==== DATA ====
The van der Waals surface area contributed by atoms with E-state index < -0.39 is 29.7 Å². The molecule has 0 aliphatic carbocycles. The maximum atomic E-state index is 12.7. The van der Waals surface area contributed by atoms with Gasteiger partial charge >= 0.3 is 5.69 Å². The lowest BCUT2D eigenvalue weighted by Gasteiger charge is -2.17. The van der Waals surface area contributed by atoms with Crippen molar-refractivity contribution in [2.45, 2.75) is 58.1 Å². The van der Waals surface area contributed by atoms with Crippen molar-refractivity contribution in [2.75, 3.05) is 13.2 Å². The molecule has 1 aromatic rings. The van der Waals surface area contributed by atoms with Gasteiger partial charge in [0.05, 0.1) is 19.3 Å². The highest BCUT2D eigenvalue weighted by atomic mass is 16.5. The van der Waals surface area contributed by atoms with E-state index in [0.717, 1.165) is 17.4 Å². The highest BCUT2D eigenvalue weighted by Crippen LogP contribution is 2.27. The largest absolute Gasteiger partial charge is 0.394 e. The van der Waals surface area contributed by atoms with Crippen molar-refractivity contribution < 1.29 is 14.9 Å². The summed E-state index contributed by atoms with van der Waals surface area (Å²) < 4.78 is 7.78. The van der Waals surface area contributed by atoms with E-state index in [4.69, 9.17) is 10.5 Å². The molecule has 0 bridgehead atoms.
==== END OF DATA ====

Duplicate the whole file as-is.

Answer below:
The van der Waals surface area contributed by atoms with E-state index < -0.39 is 29.7 Å². The molecule has 0 aliphatic carbocycles. The maximum atomic E-state index is 12.7. The van der Waals surface area contributed by atoms with Gasteiger partial charge >= 0.3 is 5.69 Å². The lowest BCUT2D eigenvalue weighted by Gasteiger charge is -2.17. The van der Waals surface area contributed by atoms with Crippen molar-refractivity contribution in [2.45, 2.75) is 58.1 Å². The van der Waals surface area contributed by atoms with Crippen molar-refractivity contribution in [2.75, 3.05) is 13.2 Å². The molecule has 1 aromatic rings. The van der Waals surface area contributed by atoms with Gasteiger partial charge in [0.05, 0.1) is 19.3 Å². The highest BCUT2D eigenvalue weighted by atomic mass is 16.5. The van der Waals surface area contributed by atoms with E-state index in [0.717, 1.165) is 17.4 Å². The highest BCUT2D eigenvalue weighted by Crippen LogP contribution is 2.27. The largest absolute Gasteiger partial charge is 0.394 e. The van der Waals surface area contributed by atoms with Crippen molar-refractivity contribution < 1.29 is 14.9 Å². The summed E-state index contributed by atoms with van der Waals surface area (Å²) < 4.78 is 7.78. The van der Waals surface area contributed by atoms with E-state index in [4.69, 9.17) is 10.5 Å². The molecule has 0 bridgehead atoms.